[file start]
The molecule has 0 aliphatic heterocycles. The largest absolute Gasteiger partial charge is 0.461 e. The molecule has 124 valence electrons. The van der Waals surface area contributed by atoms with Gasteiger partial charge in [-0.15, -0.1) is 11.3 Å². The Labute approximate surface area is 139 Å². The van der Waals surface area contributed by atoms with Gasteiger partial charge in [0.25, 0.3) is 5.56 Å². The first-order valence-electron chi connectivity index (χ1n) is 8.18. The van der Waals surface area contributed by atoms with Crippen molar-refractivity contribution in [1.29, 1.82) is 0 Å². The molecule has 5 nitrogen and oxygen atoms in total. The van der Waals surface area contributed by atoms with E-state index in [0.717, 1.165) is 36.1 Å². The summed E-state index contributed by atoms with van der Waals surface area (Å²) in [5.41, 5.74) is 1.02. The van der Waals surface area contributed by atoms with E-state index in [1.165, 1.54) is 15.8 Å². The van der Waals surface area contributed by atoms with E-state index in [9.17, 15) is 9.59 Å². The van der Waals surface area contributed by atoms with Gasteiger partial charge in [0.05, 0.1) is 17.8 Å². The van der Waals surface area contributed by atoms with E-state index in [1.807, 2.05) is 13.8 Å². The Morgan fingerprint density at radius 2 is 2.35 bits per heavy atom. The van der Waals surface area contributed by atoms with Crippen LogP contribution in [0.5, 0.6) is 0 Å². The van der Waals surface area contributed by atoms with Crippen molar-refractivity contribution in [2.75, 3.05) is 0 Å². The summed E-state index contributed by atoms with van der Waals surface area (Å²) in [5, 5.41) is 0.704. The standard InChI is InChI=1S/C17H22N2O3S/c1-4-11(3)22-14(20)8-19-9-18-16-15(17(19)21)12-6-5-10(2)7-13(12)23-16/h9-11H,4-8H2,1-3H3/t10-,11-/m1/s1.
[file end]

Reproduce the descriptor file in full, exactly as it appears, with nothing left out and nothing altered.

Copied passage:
The molecule has 0 aliphatic heterocycles. The largest absolute Gasteiger partial charge is 0.461 e. The molecule has 124 valence electrons. The van der Waals surface area contributed by atoms with Gasteiger partial charge in [-0.15, -0.1) is 11.3 Å². The Labute approximate surface area is 139 Å². The van der Waals surface area contributed by atoms with Gasteiger partial charge in [0.25, 0.3) is 5.56 Å². The first-order valence-electron chi connectivity index (χ1n) is 8.18. The van der Waals surface area contributed by atoms with Crippen molar-refractivity contribution in [1.29, 1.82) is 0 Å². The molecule has 5 nitrogen and oxygen atoms in total. The van der Waals surface area contributed by atoms with E-state index in [0.717, 1.165) is 36.1 Å². The summed E-state index contributed by atoms with van der Waals surface area (Å²) in [5.41, 5.74) is 1.02. The van der Waals surface area contributed by atoms with E-state index in [1.165, 1.54) is 15.8 Å². The van der Waals surface area contributed by atoms with E-state index in [9.17, 15) is 9.59 Å². The van der Waals surface area contributed by atoms with Gasteiger partial charge in [0.05, 0.1) is 17.8 Å². The van der Waals surface area contributed by atoms with E-state index in [1.807, 2.05) is 13.8 Å². The Morgan fingerprint density at radius 2 is 2.35 bits per heavy atom. The van der Waals surface area contributed by atoms with Crippen LogP contribution in [0.5, 0.6) is 0 Å². The van der Waals surface area contributed by atoms with Crippen molar-refractivity contribution in [2.75, 3.05) is 0 Å². The summed E-state index contributed by atoms with van der Waals surface area (Å²) in [5, 5.41) is 0.704. The standard InChI is InChI=1S/C17H22N2O3S/c1-4-11(3)22-14(20)8-19-9-18-16-15(17(19)21)12-6-5-10(2)7-13(12)23-16/h9-11H,4-8H2,1-3H3/t10-,11-/m1/s1.